General Motors Co. is poised for another comeback - this time, on the Toronto Stock Exchange.
Federal Finance Minister Jim Flaherty said Friday he expects GM to list its shares in Canada when the rebounding auto maker moves to escape Canadian and U.S. government control with a stock sale expected to be worth as much as $16-billion (U.S.).
"This is a reasonable expectation on behalf of the people of Canada since we are a major shareholder in the company," Mr. Flaherty told reporters in Whitby, Ont. "It seems reasonable to me and appropriate that there be a listing on the Toronto Stock Exchange."
GM Canada spokesman Jason Easton said the company isn't commenting "on the locations of the listings."
GM's shares had traded on the TSX for decades, but interest was minimal. In 2004, for instance, GM traded fewer than 800,000 shares in Canada - far less than 1 per cent of the stock traded on the New York Stock Exchange. The next year, the company abandoned its Canadian listing to save costs and avoid redundant regulatory requirements.
Mr. Flaherty would not say how much of its stake, or even if, Ottawa would sell. Last year, the federal and Ontario governments pumped $10.5-billion into the then-faltering company as part of a $50-billion-plus Canada-U.S. bailout. In return, Ottawa and Ontario got a combined 11.7 per cent equity stake in GM. The U.S. government owns another 60 per cent.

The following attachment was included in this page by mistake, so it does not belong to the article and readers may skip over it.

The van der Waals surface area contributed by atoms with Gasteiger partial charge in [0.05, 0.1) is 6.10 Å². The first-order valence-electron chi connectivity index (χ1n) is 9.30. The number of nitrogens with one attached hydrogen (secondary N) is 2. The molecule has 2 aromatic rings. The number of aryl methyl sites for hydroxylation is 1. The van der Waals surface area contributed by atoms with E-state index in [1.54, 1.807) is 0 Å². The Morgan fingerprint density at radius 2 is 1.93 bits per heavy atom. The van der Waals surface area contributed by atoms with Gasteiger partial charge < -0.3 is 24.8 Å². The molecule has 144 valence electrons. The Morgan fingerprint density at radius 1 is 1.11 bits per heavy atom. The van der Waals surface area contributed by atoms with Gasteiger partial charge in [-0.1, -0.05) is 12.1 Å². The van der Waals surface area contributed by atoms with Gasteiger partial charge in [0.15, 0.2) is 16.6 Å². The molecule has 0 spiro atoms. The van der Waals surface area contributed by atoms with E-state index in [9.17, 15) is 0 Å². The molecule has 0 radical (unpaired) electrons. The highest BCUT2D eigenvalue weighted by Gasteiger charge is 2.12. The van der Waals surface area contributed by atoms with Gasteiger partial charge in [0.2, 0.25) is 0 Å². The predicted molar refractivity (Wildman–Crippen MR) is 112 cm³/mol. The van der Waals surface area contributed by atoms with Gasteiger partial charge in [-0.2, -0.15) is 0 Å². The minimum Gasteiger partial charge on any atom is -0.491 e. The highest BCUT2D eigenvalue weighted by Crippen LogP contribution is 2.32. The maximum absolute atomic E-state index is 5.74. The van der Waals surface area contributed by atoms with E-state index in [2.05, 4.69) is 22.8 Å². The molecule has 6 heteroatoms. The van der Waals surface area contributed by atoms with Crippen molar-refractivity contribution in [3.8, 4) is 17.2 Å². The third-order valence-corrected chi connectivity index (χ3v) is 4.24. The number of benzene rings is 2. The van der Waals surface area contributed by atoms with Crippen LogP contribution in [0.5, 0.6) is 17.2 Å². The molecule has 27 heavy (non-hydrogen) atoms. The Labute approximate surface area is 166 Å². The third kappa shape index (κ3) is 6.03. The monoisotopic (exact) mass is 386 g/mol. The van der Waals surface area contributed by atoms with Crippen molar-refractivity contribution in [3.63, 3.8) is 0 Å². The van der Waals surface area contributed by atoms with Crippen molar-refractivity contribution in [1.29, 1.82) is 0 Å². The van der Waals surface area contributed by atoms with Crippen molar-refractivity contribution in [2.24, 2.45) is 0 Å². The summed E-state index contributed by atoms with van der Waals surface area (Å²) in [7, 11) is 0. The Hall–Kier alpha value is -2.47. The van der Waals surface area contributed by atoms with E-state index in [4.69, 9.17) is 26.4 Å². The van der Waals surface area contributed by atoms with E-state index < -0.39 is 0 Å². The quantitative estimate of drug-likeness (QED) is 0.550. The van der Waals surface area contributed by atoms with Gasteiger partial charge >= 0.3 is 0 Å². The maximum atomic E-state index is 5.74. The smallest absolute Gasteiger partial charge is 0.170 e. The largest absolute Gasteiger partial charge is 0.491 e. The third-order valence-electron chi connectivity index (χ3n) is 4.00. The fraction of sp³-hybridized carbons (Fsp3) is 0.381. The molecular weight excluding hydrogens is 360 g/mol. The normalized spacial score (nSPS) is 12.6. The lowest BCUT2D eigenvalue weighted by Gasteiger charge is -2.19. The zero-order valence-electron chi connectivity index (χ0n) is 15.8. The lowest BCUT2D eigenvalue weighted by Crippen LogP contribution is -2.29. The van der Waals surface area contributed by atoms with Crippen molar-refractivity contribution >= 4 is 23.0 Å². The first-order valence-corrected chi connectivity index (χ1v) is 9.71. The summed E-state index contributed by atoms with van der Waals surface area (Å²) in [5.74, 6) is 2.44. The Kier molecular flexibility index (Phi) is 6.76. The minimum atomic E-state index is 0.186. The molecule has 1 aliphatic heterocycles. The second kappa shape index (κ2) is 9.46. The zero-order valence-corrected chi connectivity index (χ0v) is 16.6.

"There's more information to come on the IPO in the coming weeks and we'll be having further communications with the company and then the government will make a decision," Mr. Flaherty said.
But the expectation is that the governments will likely exit in several stages, to give the company financial stability and to recoup as much taxpayer money as possible.
Mr. Flaherty said GM's quick return to profitability in the year after its bankruptcy protection filing vindicates Ottawa's decision to bail out GM.
"The profit numbers that were posted [Thursday]are a clear indication that the right decision was made on behalf of Canadians to preserve Canada's place in the auto industry," Mr. Flaherty said. "This is a tremendous turnaround for this company."
In the months since its quick journey through bankruptcy court, GM has slashed as much as $6,000 off the average cost of producing each of its vehicles, giving the auto maker a rare cost advantage over key rivals.
This week, the downsized automaker surprised analysts by reporting a $1.33-billion second quarter profit on the strength of surging vehicle sales, up from $865-million in the first three months of the year. GM lost $88-billion in the five years before it filed for bankruptcy protection last June, and those losses continued through the latter half of last year.
If the turnaround continues, the government's stake in the company could be worth a lot more several months from now.
Also this week, GM announced that Dan Akerson, a 61-year-old who orchestrated a string of turnarounds in the U.S. telecom industry, would succeed Ed Whitacre, 68, as chief executive officer on Sept. 1.
GM is expected to file a prospectus with the U.S. Securities and Exchange Commission as early as next week for the initial public offering. Reuters reported that the lead underwriters will be JPMorgan Chase & Co. and Morgan Stanley.